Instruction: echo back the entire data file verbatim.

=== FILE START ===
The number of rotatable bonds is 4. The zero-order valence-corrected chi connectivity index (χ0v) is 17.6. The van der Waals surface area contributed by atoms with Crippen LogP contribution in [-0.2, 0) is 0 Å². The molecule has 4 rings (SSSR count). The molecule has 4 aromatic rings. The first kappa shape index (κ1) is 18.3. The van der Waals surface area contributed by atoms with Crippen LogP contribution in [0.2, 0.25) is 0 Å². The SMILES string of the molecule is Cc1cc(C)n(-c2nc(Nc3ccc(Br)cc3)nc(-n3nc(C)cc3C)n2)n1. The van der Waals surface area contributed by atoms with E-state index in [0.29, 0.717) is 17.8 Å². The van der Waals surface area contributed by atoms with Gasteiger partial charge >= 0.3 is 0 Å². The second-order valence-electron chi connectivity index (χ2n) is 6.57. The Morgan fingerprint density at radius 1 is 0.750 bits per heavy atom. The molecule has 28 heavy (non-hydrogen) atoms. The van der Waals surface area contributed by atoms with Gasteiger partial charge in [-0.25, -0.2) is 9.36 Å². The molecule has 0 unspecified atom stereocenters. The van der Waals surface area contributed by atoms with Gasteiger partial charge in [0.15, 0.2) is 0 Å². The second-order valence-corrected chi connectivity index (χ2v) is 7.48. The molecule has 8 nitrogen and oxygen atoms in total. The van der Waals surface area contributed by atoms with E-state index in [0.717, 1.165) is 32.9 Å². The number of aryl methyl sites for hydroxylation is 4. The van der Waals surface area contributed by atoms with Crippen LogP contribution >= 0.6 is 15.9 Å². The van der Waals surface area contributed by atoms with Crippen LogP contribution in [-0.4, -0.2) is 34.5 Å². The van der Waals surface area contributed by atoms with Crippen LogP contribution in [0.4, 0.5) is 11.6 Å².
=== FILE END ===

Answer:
The number of rotatable bonds is 4. The zero-order valence-corrected chi connectivity index (χ0v) is 17.6. The van der Waals surface area contributed by atoms with Crippen LogP contribution in [-0.2, 0) is 0 Å². The molecule has 4 rings (SSSR count). The molecule has 4 aromatic rings. The first kappa shape index (κ1) is 18.3. The van der Waals surface area contributed by atoms with Crippen LogP contribution in [0.2, 0.25) is 0 Å². The SMILES string of the molecule is Cc1cc(C)n(-c2nc(Nc3ccc(Br)cc3)nc(-n3nc(C)cc3C)n2)n1. The van der Waals surface area contributed by atoms with E-state index in [0.29, 0.717) is 17.8 Å². The van der Waals surface area contributed by atoms with Gasteiger partial charge >= 0.3 is 0 Å². The second-order valence-electron chi connectivity index (χ2n) is 6.57. The Morgan fingerprint density at radius 1 is 0.750 bits per heavy atom. The molecule has 28 heavy (non-hydrogen) atoms. The van der Waals surface area contributed by atoms with Gasteiger partial charge in [-0.25, -0.2) is 9.36 Å². The molecule has 0 unspecified atom stereocenters. The van der Waals surface area contributed by atoms with Gasteiger partial charge in [0.15, 0.2) is 0 Å². The second-order valence-corrected chi connectivity index (χ2v) is 7.48. The molecule has 8 nitrogen and oxygen atoms in total. The van der Waals surface area contributed by atoms with E-state index in [0.717, 1.165) is 32.9 Å². The number of aryl methyl sites for hydroxylation is 4. The van der Waals surface area contributed by atoms with Crippen LogP contribution >= 0.6 is 15.9 Å². The van der Waals surface area contributed by atoms with Crippen LogP contribution in [-0.4, -0.2) is 34.5 Å². The van der Waals surface area contributed by atoms with Crippen LogP contribution in [0.4, 0.5) is 11.6 Å².